Monday, March 6, 2017

The Wisdom of Rushworth M. Kidder Prevails Today



How Good People Make Tough Choices
Resolving the Dilemmas of Ethical Living
By Rushworth M. Kidder

Excerpts from Rushworth Kidder's book on the morality of mindfulness which enables us to think clearly about thorny ethical issues facing us and the country:

"The world, of course, hardly ever presents a truly level playing field. All things are rarely equal. An action that is right in the abstract may, in the push and pull of human interchange, be less right than some other. That's where the tough choices arise.

"By themselves, these four paradigms won't make those choices for us. It's hard to imagine a leader who succeeds simply by staking out one side of a paradigm and doggedly adhering to it no matter what happens. That's not to say people don't try: In a society schooled on quick fixes and educated by sitcoms that solve everything in half an hour, there is an undeniable temptation to find a formula and live by it. Too often, however, these Johnny-one-notes of the values chorus miss the point. Clinging to one value to the exclusion of others, and failing to assess the complexity of the issues surrounding them, they substitute thoughtless moralizing for moral thinking.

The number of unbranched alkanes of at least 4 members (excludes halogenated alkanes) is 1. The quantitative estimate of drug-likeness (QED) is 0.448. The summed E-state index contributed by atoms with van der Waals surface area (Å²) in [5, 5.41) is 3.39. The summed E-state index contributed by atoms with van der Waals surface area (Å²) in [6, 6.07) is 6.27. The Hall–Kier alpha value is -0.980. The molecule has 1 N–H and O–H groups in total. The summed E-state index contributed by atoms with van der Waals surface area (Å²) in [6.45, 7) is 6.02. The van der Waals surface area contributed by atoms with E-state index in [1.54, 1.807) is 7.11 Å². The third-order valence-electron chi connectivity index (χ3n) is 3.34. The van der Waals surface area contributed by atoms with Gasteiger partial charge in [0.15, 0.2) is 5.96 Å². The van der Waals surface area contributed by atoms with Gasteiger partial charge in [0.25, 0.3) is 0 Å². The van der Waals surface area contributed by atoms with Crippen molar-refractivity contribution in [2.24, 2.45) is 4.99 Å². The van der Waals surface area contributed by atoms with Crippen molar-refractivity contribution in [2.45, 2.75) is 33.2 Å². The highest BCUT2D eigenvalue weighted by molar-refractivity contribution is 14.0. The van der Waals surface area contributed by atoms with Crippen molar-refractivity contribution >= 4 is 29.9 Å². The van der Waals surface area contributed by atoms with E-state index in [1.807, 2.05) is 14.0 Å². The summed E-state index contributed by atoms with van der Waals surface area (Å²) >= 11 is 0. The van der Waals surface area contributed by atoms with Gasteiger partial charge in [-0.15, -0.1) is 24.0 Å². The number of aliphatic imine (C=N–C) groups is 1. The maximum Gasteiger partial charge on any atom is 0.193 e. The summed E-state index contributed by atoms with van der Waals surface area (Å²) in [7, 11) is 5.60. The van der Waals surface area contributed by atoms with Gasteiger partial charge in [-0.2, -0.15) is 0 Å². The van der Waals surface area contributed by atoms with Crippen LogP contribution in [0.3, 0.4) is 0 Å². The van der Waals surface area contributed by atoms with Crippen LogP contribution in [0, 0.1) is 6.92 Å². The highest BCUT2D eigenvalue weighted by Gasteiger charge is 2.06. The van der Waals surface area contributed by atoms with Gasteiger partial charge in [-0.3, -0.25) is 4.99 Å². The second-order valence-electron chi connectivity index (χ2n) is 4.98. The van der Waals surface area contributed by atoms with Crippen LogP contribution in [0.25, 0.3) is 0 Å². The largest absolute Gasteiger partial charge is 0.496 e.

"And for that there is no longer any room. More than ever before, our age is making short shrift of those who preach without acts, indulge selfrighteousness without humility, and chastise others' wrongs without understanding their own. A morality of repetition — mouthing unexamined values inherited from a ghostly past — is rapidly giving way to something new.

"What's coming? That will depend in large part on our responses to the world around us. What's coming, unfortunately, may be a resurgent morality of relativism, in which core values fall into cynical disrepute and cold-blooded self-will finally drives out all vestiges of honesty, love, fairness, and respect.

"On the other hand, what's coming may be a new morality of mindfulness, in which the light of ethical reason and intuition dispels shadows, builds firm conclusions, and leads to goodness, worth, and dignity.

"We will not survive the morality of repetition: The twenty-first century's choices are simply too tough. Nor will we survive the morality of relativism: There is too much leverage these days behind even a single unpunished act of evil. We'll survive by a morality of mindfulness. We'll survive where reason moderates the clash of values and intuition schools our decision-making. There's no better way for good people to make touch choices.

---From Spirituality & Practice

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